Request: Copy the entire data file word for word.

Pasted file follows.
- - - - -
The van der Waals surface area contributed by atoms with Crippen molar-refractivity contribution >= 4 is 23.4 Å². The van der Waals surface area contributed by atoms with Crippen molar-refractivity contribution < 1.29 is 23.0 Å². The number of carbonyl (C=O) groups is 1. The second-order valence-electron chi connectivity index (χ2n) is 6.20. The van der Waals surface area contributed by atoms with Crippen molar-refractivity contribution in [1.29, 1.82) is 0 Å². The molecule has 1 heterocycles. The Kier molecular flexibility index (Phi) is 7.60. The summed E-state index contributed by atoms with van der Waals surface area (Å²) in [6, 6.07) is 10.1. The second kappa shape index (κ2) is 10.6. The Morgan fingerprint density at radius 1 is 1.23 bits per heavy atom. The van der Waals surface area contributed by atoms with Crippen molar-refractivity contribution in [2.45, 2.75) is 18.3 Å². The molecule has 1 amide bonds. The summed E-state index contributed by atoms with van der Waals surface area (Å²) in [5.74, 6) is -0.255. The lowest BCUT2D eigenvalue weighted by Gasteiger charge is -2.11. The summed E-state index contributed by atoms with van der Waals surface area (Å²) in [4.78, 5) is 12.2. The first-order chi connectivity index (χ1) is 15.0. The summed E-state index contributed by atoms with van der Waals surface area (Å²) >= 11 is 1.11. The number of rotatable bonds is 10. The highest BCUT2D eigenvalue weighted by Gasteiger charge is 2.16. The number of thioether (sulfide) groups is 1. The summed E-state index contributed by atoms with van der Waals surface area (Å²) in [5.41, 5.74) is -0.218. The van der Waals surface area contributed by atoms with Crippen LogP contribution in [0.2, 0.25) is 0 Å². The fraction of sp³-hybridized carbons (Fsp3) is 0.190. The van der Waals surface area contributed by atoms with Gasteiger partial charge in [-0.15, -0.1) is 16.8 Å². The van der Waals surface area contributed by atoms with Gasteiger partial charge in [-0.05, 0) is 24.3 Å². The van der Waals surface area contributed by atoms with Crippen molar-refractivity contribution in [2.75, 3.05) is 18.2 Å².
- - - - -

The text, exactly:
The van der Waals surface area contributed by atoms with Crippen molar-refractivity contribution >= 4 is 23.4 Å². The van der Waals surface area contributed by atoms with Crippen molar-refractivity contribution < 1.29 is 23.0 Å². The number of carbonyl (C=O) groups is 1. The second-order valence-electron chi connectivity index (χ2n) is 6.20. The van der Waals surface area contributed by atoms with Crippen molar-refractivity contribution in [1.29, 1.82) is 0 Å². The molecule has 1 heterocycles. The Kier molecular flexibility index (Phi) is 7.60. The summed E-state index contributed by atoms with van der Waals surface area (Å²) in [6, 6.07) is 10.1. The second kappa shape index (κ2) is 10.6. The Morgan fingerprint density at radius 1 is 1.23 bits per heavy atom. The van der Waals surface area contributed by atoms with Crippen molar-refractivity contribution in [2.45, 2.75) is 18.3 Å². The molecule has 1 amide bonds. The summed E-state index contributed by atoms with van der Waals surface area (Å²) in [5.74, 6) is -0.255. The lowest BCUT2D eigenvalue weighted by Gasteiger charge is -2.11. The summed E-state index contributed by atoms with van der Waals surface area (Å²) in [4.78, 5) is 12.2. The first-order chi connectivity index (χ1) is 15.0. The summed E-state index contributed by atoms with van der Waals surface area (Å²) >= 11 is 1.11. The number of rotatable bonds is 10. The highest BCUT2D eigenvalue weighted by Gasteiger charge is 2.16. The number of thioether (sulfide) groups is 1. The summed E-state index contributed by atoms with van der Waals surface area (Å²) in [5.41, 5.74) is -0.218. The van der Waals surface area contributed by atoms with Crippen LogP contribution in [0.2, 0.25) is 0 Å². The fraction of sp³-hybridized carbons (Fsp3) is 0.190. The van der Waals surface area contributed by atoms with Gasteiger partial charge in [-0.15, -0.1) is 16.8 Å². The van der Waals surface area contributed by atoms with Gasteiger partial charge in [-0.05, 0) is 24.3 Å². The van der Waals surface area contributed by atoms with Crippen molar-refractivity contribution in [2.75, 3.05) is 18.2 Å².